by Marcia Birken and Marci Hochman, daughter of Elli Gupp
Elli Wurzburger was born on July 30, 1930 in Mosbach, Bavaria, Germany to Wilhelm Wurzburger (1898-1942) and Millie (née Strauss) Wurzburger (1906-1942).
Around 1941 when Elli was 11 years old, she, her parents, and paternal grandmother, Bertha Wurzburger, fled Germany for France. There they lived in a work camp with some flexibility of movement outside the camp. One day Elli’s parents left the work camp to conduct business in Paris. They were caught and deported to the Gurs Internment Camp in southwestern France. From there, Millie and Wilhelm Wurzburger were deported to the Drancy Internment Camp near Paris. Records from Yad Vashem, The World Holocaust Remembrance Center, show they were deported from Drancy with Transport 21, Train 901-16 on August 19, 1942 to Auschwitz Birkenau Extermination Camp in Poland, where they both were murdered. Further investigation at Yad Vashem shows that Millie’s parents, Elli’s maternal grandparents, were also killed by the Nazi’s. Her maternal grandfather, Heinrich Strauss, was deported to Theresienstadt on 8/22/1942 and was murdered on 12/20/1943, while her maternal grandmother, Friederike (née Hess) Strauss was deported to Auschwitz in 1943 where she was also killed.
Elli and Bertha remained in the work camp in France for the duration of the war, where the conditions were difficult and food was scarce. From Elli’s daughter, Marci Hochman, we learn more of the story of how Elli and Bertha came to Rochester with the help of Rabbi Phillip Bernstein and his wife Sophie.
“After the war, around l945 or 46, Bertha wrote to a distant cousin in Rochester by the name of Florence Simon. Mrs. Simon was a member of Temple B’rith Kodesh and a close, personal friend of Sophie Bernstein. Sophie, in turn, wrote to her husband [Rabbi Phillip Bernstein], who at that time was serving in Germany as an advisor on Jewish affairs to the U.S. Army commanders. Through Rabbi Bernstein’s efforts, my mother and grandmother were able to leave Germany for resettlement in Rochester.”
With the Rabbi’s assistance, under the auspices of HIAS (Hebrew Immigrant Aid Society), they sailed on the S.S. Ile de France from Cherbourg, France on October 22, 1946, arriving one week later on October 29th in Ellis Island. Elli’s aunt, Florence Simon and her husband Joseph of 572 University Avenue, Rochester, NY were their sponsors. According to the ship’s manifest, Elli was 16 years old and her grandmother Bertha was 72. Both are listed as being of German ethnicity, but their nationality is “stateless.” Together their assets are listed as $100.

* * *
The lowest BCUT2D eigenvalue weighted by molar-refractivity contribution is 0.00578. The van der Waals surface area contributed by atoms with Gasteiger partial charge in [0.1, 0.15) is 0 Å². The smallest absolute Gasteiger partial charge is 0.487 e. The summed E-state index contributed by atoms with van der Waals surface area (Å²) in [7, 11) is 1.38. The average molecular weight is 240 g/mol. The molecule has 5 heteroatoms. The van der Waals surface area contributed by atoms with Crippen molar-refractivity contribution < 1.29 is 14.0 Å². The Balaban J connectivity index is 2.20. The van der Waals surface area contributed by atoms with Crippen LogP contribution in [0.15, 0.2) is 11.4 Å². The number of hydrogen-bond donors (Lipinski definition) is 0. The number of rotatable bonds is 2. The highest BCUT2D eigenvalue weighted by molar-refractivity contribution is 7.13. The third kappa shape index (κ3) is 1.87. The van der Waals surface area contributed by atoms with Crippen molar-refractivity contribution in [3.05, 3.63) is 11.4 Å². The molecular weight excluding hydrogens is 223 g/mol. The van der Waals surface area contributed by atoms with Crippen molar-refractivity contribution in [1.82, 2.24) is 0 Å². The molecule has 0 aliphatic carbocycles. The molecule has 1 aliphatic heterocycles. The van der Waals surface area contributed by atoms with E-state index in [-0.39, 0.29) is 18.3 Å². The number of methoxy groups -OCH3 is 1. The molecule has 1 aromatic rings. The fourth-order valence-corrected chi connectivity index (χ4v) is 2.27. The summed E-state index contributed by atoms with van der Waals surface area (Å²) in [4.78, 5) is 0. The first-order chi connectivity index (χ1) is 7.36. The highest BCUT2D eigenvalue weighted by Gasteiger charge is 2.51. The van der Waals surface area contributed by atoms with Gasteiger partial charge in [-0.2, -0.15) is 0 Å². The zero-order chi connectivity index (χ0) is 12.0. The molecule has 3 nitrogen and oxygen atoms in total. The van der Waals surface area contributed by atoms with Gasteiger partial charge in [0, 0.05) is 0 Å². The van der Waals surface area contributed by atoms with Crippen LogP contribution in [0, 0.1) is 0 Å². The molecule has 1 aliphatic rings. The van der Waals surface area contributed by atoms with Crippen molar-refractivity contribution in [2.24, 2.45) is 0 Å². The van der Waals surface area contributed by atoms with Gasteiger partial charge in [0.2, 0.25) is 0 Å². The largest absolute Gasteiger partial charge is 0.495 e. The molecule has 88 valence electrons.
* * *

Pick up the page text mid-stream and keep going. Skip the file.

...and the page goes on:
Another interesting story that Marci Hochman shared is the following:
“It seems that after the war, the family home in Mosbach was occupied by a German family. My mother’s parents hid some jewelry behind a loose brick in their oven before being taken away and Rabbi Bernstein sent a young army lieutenant to the house to retrieve these possessions. The occupying family refused to let him in. The Lt. gave them one hour to change their mind or a bulldozer would be there to tear the house down! The family must have been aware of my family’s possessions because only a few coins and some wedding rings were retrieved.”
On June 25, 1952, an article in The Democrat and Chronicle newspaper recounts that three Rochester women who had survived the Nazis became U.S. citizens. Elli Wurzburger, age 22, was one of those women celebrated in the article. At the time she was a nursing student at the University of Rochester.
She married Alfred Philip Gupp on January 9, 1955 at the home of her aunt Florence Simon. The elegant ceremony is described as follows in the Democrat & Chronicle announcement of January 10, 1955.
“A canopy of palms flanked by candelabra formed the setting for the wedding yesterday of Miss Elli Wurzburger and Alfred P. Gupp, son of Mr. and Mrs. Samuel Gupp of Field Street.
The wedding was solemnized at the home of Mrs. Joseph Simon of University Avenue, aunt of Miss Wurzburger. Rabbi Philip S. Bernstein performed the ceremony.
The bride wore ice blue brocaded silk. Her shoulder-length veil was caught to a crown of seed pearls and she carried white orchids on a Bible.
Miss Lucy Swartz attended the bride. She wore a ballerina-length gown of rose taffeta and carried pink roses.
Harold Gupp served as his brother’s best man.
Upon their return from a trip to New York and Philadelphia, Mr. and Mrs. Gupp will reside at 223 Dartmouth St.”
Having received her degree from the U of R, Elli Gupp became a Visiting Nurse until her children, William and Marci were born. She loved to play bridge, took up tennis in her 40s, and volunteered with Hadassah and the Sisterhood at Temple B’rith Kodesh.
She died on October 5,1975 from cancer at the age of 45 in Rochester, New York. The funeral took place in the Benjamin Goldstein Chapel of Temple B’rith Kodesh and she is interred in the Temple B’rith Kodesh plot in Range 7 at Mount Hope Cemetery.
Bertha Wurzburger lived only a short time after coming to Rochester. In October of 1951, just five years after arriving, she also died from cancer. She is buried at Mount Hope in Range 3 in the family plot of Samuel L. Stein, the grandfather of Florence Simon.
Photographs provided by Marci Hochman